A Profile of the American Electorate takes an extensive look at the political foundations and behaviors of citizens, yesterday and today. Presenting decades of data on voter choice, voter turnout, and public opinion in a way that is clear and accessible for students of political science, the book uniquely emphasizes the importance of voting, socialization, and reform measures to enhance good citizenship. It explores how Americans become conservative or liberal, why some vote and others stay home, their knowledge of politics, how polarized the public has become, and the complex motivations behind their vote choices.
Table of Contents
1 Introduction: Some Politics Change, Some Voters Stay the Same 2 Genesis: How Do People Become Liberals and Conservatives? 3 Voter Choice: The Decision is Simple, but Is It Predetermined? 4 Political Knowledge: What Facts Do Voters Need to Know? 5 Voter Turnout: Institutional Barriers and Group Motivations 6 Polarization: How Bad Is It, and Is It Growing? 7 Exploring Solutions: Policy Answers to a Better Citizenry 8 Conclusion: Renewing American Citizenship
Matthew L. Bergbower is Associate Professor of Political Science at Indiana State University.
This is a valuable book for anyone interested in learning about American public opinion and political behavior. Matthew Bergbower concisely discusses scholarly theories and empirical research on voter turnout, vote choice, political knowledge, and polarization in a way that is inviting and accessible for students and non-experts. After reviewing what we know about the American electorate, the final section of the book presents a helpful series of policy recommendations aimed at enhancing citizens’ political engagement that could serve as a foundation for class discussion and debate.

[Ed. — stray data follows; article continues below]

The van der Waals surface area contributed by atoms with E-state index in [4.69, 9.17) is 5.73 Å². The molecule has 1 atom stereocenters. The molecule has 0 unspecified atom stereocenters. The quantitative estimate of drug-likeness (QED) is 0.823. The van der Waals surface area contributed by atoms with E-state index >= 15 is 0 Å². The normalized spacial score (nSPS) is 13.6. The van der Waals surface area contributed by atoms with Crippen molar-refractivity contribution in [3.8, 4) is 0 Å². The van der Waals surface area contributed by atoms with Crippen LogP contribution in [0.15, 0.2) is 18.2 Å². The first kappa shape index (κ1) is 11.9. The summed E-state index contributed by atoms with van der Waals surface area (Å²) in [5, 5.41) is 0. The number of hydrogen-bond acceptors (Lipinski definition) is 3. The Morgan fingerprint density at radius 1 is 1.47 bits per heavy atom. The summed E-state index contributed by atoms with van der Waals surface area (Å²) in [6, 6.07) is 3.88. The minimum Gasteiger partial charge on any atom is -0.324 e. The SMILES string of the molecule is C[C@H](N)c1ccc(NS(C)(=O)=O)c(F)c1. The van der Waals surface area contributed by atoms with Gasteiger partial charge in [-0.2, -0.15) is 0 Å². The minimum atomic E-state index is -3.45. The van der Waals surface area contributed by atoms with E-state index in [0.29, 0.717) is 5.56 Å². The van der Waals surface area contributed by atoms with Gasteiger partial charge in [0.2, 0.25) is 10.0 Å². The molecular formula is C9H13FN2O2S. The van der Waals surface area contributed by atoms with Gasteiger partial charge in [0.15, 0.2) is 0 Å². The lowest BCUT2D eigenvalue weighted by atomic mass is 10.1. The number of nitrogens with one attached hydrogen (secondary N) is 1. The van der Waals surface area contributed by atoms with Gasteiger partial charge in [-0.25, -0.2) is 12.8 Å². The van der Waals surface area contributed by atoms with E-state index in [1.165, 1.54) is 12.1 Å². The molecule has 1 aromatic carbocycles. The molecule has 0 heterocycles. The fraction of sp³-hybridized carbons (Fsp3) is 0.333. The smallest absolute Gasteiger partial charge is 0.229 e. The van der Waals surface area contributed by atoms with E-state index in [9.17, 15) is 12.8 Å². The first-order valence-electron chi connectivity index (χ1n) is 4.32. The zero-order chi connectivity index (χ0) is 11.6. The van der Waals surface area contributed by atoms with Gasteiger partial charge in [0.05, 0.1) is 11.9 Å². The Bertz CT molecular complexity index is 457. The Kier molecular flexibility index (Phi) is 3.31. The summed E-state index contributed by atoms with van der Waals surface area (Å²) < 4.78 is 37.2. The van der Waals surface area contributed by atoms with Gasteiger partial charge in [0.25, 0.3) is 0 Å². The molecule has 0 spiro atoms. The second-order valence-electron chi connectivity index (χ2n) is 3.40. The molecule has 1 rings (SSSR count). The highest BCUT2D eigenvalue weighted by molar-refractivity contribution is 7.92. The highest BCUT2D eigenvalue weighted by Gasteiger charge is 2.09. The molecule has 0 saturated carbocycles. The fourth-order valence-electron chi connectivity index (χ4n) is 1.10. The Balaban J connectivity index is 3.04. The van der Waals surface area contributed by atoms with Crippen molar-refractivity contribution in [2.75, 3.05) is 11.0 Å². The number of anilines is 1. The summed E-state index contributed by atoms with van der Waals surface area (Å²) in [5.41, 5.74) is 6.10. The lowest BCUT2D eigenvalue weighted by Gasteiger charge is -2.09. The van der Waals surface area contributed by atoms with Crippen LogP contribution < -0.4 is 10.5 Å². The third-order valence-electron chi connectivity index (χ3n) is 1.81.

Patrick Flavin, Baylor University
Unlike much work in this area, this book does not just focus on public opinion or political participation; it focuses on both. Each chapter explains the major theories to help the reader understand why people think and behave the way they do. Including lots of graphs and tables to provide a clear picture of the American electorate, this book is a must for any course that examines voters.
Drew Seib, Murray State University
This book expertly illustrates the changes that have taken place in electoral politics over the past 75 years. Bergbower’s discussions of party identification, voter decision-making, and citizen engagement are accessible for both those inside and outside academia, and offer smart policy recommendations to produce a better informed, tolerant, and active electorate.
Heather Evans, Sam Houston State University
Bergbower offers an expansive analysis of both stability and shifts in electoral behavior in the United States, drawing from rich and varied sources of data to answer questions related to political socialization, partisan identification, political knowledge, turnout, and more. In addressing these themes, Bergbower reflects on the importance of citizen participation in politics and offers insights on fostering engagement. This accessible volume will be of value to students exploring voting and elections, public opinion, and political participation especially.
Philip Habel, University of South Alabama